Electronic business cards also make it easy for an Outlook user to find contacts quickly. If everyone in your contact list has a unique business card, it is easy to skim through the cards and find the one that you are looking for. Along the same lines, you might also want to create business card templates for certain groups of individuals who are listed in your Outlook contacts. For example, let’s say that you are a soccer coach. It has become necessary to cancel a game at the last minute, but since you have all of your soccer parents’ contact information mixed in with the rest of your Outlook contacts, it is time-consuming to go through and find them. If you had applied a business card template with a watermark of a soccer ball in the background to each of these contacts when you added them to your address book, it would be much easier to go through and find the soccer parents quickly now.
So how do you create a new business card for yourself or for others in Outlook 2010? A rather boring, white electronic business card is actually created each time you add a new contact to Outlook. You can then customize the template with your own images, logos, background colors, fonts, etc. Follow the steps below to create a business card from scratch:
- Open the Contacts folder in Outlook.
- Click on the Home tab on the Ribbon, if necessary.
- In the New group on the Ribbon, click on the New Contact button. An Untitled Contact form opens.
- Fill in the name, company, job title, email address, phone numbers, addresses, etc., that you wish to include on the business card.
- In the Options group on the Ribbon, click on the Business Card button. An Edit Business Card dialog box appears.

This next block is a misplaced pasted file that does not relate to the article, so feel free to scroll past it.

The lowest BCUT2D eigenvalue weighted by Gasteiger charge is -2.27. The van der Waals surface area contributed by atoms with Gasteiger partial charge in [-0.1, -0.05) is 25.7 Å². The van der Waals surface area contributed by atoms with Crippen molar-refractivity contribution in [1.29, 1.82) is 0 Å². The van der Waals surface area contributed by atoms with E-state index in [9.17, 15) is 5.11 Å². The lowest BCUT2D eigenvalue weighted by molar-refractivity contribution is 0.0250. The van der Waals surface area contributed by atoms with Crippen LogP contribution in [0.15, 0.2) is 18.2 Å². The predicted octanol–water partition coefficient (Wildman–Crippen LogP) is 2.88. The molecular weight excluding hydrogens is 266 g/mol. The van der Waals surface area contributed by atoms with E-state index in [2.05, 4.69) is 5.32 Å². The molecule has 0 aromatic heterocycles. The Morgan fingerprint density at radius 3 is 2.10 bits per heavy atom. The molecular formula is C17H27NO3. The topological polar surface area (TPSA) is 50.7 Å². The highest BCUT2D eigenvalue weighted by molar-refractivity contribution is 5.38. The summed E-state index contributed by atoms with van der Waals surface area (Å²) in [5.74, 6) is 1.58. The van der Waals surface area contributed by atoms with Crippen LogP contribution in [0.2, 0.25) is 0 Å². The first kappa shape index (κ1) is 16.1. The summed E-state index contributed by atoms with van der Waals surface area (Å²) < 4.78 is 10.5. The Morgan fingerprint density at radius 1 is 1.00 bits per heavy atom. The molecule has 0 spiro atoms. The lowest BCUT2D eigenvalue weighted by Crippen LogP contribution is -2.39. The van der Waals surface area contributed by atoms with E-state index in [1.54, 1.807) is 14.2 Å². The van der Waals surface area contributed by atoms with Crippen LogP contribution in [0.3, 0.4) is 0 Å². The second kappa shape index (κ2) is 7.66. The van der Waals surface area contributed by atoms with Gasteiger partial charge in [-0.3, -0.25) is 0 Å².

- Use the options located on the right side of the business card (in the Card Design section) to change the layout and to add a background to the card. Use the Image button to add an image. The Image can then be resized and repositioned by using the Image Area and Image Align buttons.
- Use the buttons in the Edit section to edit the text on the business card.
- Use the buttons in the Fields section to add or remove fields that are included on the business card. You may have information on the contact form that you want to keep, but that you do not want displayed on the business card. It is easy to click on the field that you want to delete from the card and then click on the Remove button. You can also change the order of the lines of text on the card by selecting a field from the list and then using the blue arrow buttons to move it to a new location.
- When finished, click on the OK button in the bottom right corner of the dialog box. The contact form reappears with the new business card displayed in the top right corner.
- Click on the Save & Close button in the Actions group on the Ribbon.
- Now the business card can be inserted into your email messages, either in addition to your signature or instead of it. After composing an email message, click on the Insert tab on the Ribbon.
- In the Include group, click on the Business Card button.
- From the drop-down list that appears, click on Other Business Cards… An Insert Business Card dialog box appears. Scroll through the contacts until you find the name on the business card you want to use.
- Click on the name from the list. The business card is displayed in the Business Card Preview area at the bottom of the dialog box.
- Click on the OK button at the bottom of the dialog box.
- The card is inserted into the email message. The business card is also included as an attachment to the message in the .vcf format.
Now recipients of this email message can add you to their contacts list quickly and effortlessly.